DEAR TIM: Roof shingles ended up in my yard after a storm. An inspection showed it’s time for new roofing shingles on my home. I’m perplexed as to what roof shingle to select after going to a recent home show. There are so many types and styles I’m having trouble picking my new shingle roofing. Aside from the shingles themselves, what else should I be concerned about to ensure my roof is leak-free in the future? Amber B., Landsdale, PA
DEAR AMBER: Asphalt roof shingles have to be the most common roofing material for residential homes, and I suspect you saw many at the show. Because they are relatively inexpensive to manufacture and install, asphalt roofing shingles are the weapon of choice most builders, remodelers and homeowners select when they want to battle Mother Nature.
I’ve seen other homeowners stress about making color and texture selections for their asphalt-shingle roof. It makes sense, as the roof can sometimes be the most prominent feature of the home when you first see it. That’s the issue I have with my current home in New Hampshire. You drive down to the house from the road, and all you see is roof as you approach the house.
If your roof has a low slope, and you really can’t see the roof from the ground too well, try to relax. The best way to make a selection is to try to narrow your choice to just two or three shingles. Consider buying just one bundle of each, and have a handy man lay out the shingles over one another just as they would be nailed on your existing roof creating a square that measures about 6 feet by 6 feet. Stand at the street and look at each patch trying to imagine what the entire roof would look like. This experiment might only cost you $150 to do, and it only takes a couple of hours from start to finish. This beats looking at a small sample on a board sitting at your couch.
Shingle roofs, as you pointed out, come in several different species. Solar roof shingles are in the limelight now as we try to make better use of the sun’s free energy. If you start to consider this alternative, be sure to do the math. It could take many years before you break even on your investment. Metal roof shingles are also made that resemble both wood shakes and traditional asphalt shingles. When metal roofing shingles are installed correctly, they’ll very likely be the last roof you’ll pay for. A metal shingle roof can last generations.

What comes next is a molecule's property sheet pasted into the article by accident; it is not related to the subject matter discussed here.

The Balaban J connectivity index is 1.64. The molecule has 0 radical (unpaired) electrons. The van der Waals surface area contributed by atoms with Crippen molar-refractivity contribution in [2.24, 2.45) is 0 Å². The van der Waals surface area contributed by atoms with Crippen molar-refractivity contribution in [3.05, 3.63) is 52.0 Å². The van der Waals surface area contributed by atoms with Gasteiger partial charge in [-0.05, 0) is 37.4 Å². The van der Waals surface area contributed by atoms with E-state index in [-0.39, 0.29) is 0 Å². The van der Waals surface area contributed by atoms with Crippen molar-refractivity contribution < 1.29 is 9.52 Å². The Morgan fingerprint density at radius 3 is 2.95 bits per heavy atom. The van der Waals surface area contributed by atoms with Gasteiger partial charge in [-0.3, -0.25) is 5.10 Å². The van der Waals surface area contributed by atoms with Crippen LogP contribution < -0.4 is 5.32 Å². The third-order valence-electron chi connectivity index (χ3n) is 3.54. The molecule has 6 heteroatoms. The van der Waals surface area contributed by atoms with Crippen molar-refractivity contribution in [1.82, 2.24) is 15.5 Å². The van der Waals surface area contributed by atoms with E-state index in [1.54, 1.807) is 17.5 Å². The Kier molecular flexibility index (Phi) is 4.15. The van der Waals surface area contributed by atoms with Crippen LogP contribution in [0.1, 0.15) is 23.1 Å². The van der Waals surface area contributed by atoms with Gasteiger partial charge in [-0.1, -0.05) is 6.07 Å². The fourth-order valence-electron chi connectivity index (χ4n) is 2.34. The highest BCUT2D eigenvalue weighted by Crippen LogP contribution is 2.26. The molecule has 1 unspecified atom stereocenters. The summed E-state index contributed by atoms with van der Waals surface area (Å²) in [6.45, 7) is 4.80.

Architectural roof shingles are something you should be looking at for sure. Manufacturers laminate two or more layers of different shapes of asphalt roofing to create depth in the shingle so it has a very handsome appearance. You can also get regular asphalt shingles that are oversized and have a shadow line built into them. These simulate the look of a slate roof. I have these on my garden shed, and will be installing them on my entire house this summer. From the street, these shingles do look like traditional slate.
Installing roof shingles may seem like a simple task, but there are some very mission-critical steps that need to be followed. I highly recommend you decide on the shingle you want, and then get from the manufacturer their written roof-shingle installation instructions. Every manufacturer prints these, and they are easy to obtain online or even on the wrapper of the shingles. It would be in your best interest to read these instructions so you can interview roofers to see which ones know exactly how to install your new roof.
When you install roofing shingles, you need to be concerned about the position, type and length of the nails that are being used. Pay attention to the requirement for underlayment. Since you live in a snowy area, you should really consider installing an ice-dam membrane along the edges of your roof, in valleys, at pitch changes, around skylights, etc. Traditional roofing felt or modern underlayments are always a great idea, and they may be called for in the written instructions as a warranty requirement. Almost always an underlayment is part of the fire classification of roof shingles.
Asphalt shingle roofing is a huge business, and it attracts all sorts of people both good and bad. Each year, I get hundreds of desperate emails from homeowners whose roof shingle installation has turned into a disaster. When the autopsy results are complete, the leaks can almost always be traced to poor workmanship at flashings.
Flashings are transitional roofing materials that connect the roof to things that aren’t the roof. For example, you have flashings at skylights, plumbing vent pipes, chimneys, valleys, dormers, exhaust ducts, turbine vents, etc. In other words, any place where a shingle touches up against something that’s not a shingle, you almost always need a flashing.
Books have been written about installing the many different types of flashings. Suffice it to say that you want a seasoned roofer that knows what tin, copper, soldering irons, and stick solder are. If you ask roofers who are bidding your job about these materials, and they chuckle pointing to their trusty caulk gun, you want to keep interviewing until you discover a roofer or two that can solder a vertical line that looks like a gorgeous line of knitted yarn.